Nonfiction > E.C. Stedman & E.M. Hutchinson, eds. > A Library of American Literature > 1861–1889
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Stedman and Hutchinson, comps.  A Library of American Literature:
An Anthology in Eleven Volumes.  1891.
Vols. IX–XI: Literature of the Republic, Part IV., 1861–1889
 
A Picture of John Quincy Adams
By John Torrey Morse, Jr. (1840–1937)
 
[Born in Boston, Mass., 1840. Died in Needham, Mass., 1937. John Quincy Adams. 1882.]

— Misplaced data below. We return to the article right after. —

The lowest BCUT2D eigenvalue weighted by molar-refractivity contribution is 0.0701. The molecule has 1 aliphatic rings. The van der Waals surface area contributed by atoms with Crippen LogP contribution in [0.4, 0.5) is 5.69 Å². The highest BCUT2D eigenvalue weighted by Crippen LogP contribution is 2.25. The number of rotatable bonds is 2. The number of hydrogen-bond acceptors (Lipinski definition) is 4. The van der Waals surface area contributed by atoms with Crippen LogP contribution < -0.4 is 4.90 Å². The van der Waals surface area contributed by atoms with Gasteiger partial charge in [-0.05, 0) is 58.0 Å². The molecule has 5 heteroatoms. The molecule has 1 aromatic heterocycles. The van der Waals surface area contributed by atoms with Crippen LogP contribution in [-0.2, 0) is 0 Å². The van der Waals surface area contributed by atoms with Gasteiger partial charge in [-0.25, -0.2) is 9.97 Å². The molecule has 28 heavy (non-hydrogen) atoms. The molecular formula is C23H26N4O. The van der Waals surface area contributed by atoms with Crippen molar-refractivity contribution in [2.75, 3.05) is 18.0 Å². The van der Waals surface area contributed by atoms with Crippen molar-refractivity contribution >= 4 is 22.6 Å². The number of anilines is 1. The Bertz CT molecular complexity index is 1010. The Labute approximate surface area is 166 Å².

IN his conscientious way he was faithful and industrious to a rare degree. He was never absent and seldom late; he bore unflinchingly the burden of severe committee work, and shirked no toil on the plea of age or infirmity. He attended closely to all the business of the House; carefully formed his opinions on every question; never failed to vote except for cause; and always had a sufficient reason independent of party allegiance to sustain his vote. Living in the age of oratory, he earned the name of “the old man eloquent.” Yet he was not an orator in the sense in which Webster, Clay, and Calhoun were orators. He was not a rhetorician; he had neither grace of manner nor a fine presence, neither an imposing delivery, nor even pleasing tones. On the contrary, he was exceptionally lacking in all these qualities. He was short, rotund, and bald; about the time when he entered Congress, complaints become frequent in his Diary of weak and inflamed eyes, and soon these organs became so rheumy that the water would trickle down his cheeks; a shaking of the hand grew upon him to such an extent that in time he had to use artificial assistance to steady it for writing; his voice was high, shrill, liable to break, piercing enough to make itself heard, but not agreeable. This hardly seems the picture of an orator; nor was it to any charm of elocution that he owed his influence, but rather to the fact that men soon learned that what he said was always worth hearing. When he entered Congress he had been for much more than a third of a century zealously gathering knowledge in public affairs, and during his career in that body every year swelled the already vast accumulation. Moreover, listeners were always sure to get a bold and an honest utterance and often pretty keen words from him, and he never spoke to an inattentive audience or to a thin house. Whether pleased or incensed by what he said, the Representatives at least always listened to it. He was by nature a hard fighter, and by the circumstances of his course in Congress this quality was stimulated to such a degree that parliamentary history does not show his equal as a gladiator. His power of invective was extraordinary, and he was untiring and merciless in his use of it. Theoretically he disapproved of sarcasm, but practically he could not refrain from it. Men winced and cowered before his milder attacks, became sometimes dumb, sometimes furious with mad rage before his fiercer assaults. Such struggles evidently gave him pleasure, and there was scarce a back in Congress that did not at one time or another feel the score of his cutting lash; though it was the Southerners and the Northern allies of Southerners whom chiefly he singled out for torture. He was irritable and quick to wrath; he himself constantly speaks of the infirmity of his temper, and in his many conflicts his principal concern was to keep it in control. His enemies often referred to it and twitted him with it. Of alliances he was careless, and friendships he had almost none. But in the creation of enmities he was terribly successful. Not so much at first, but increasingly as years went on, a state of ceaseless, vigilant hostility became his normal condition. From the time when he fairly entered upon the long struggle against slavery, he enjoyed few peaceful days in the House. But he seemed to thrive upon the warfare, and to be never so well pleased as when he was bandying hot words with slave-holders and the Northern supporters of slave-holders. When the air of the House was thick with crimination and abuse he seemed to suck in fresh vigor and spirit from the hate-laden atmosphere. When invective fell around him in showers, he screamed back his retaliation with untiring rapidity and marvellous dexterity of aim. No odds could appall him. With his back set firm against a solid moral principle, it was his joy to strike out at a multitude of foes. They lost their heads as well as their tempers, but in the extremest moments of excitement and anger Mr. Adams’s brain seemed to work with machine-like coolness and accuracy. With flushed face, streaming eyes, animated gesticulation, and cracking voice, he always retained perfect mastery of all his intellectual faculties. He thus became a terrible antagonist, whom all feared, yet fearing could not refrain from attacking, so bitterly and incessantly did he choose to exert his wonderful power of exasperation. Few men could throw an opponent into wild blind fury with such speed and certainty as he could; and he does not conceal the malicious gratification which such feats brought to him. A leader of such fighting capacity, so courageous, with such a magazine of experience and information, and with a character so irreproachable, could have won brilliant victories in public life at the head of even a small band of devoted followers. But Mr. Adams never had and apparently never wanted followers. Other prominent public men were brought not only into collision but into comparison with their contemporaries. But Mr. Adams’s individuality was so strong that he can be compared with no one. It was not an individuality of genius nor to any remarkable extent of mental qualities; but rather an individuality of character. To this fact is probably to be attributed his peculiar solitariness. Men touch each other for purposes of attachment through their characters much more than through their minds. But few men, even in agreeing with Mr. Adams, felt themselves in sympathy with him. Occasionally conscience, or invincible logic, or even policy and self-interest, might compel one or another politician to stand beside him in debate or in voting; but no current of fellow-feeling ever passed between such temporary comrades and him. It was the cold connection of duty or of business. The first instinct of nearly every one was opposition towards him; coalition might be forced by circumstances but never came by volition. For the purpose of winning immediate successes this was of course a most unfortunate condition of relationships. Yet it had some compensations: it left such influence as Mr. Adams could exert by steadfastness and argument entirely unweakened by suspicion of hidden motives or personal ends. He had the weight and enjoyed the respect which a sincerity beyond distrust must always command in the long run.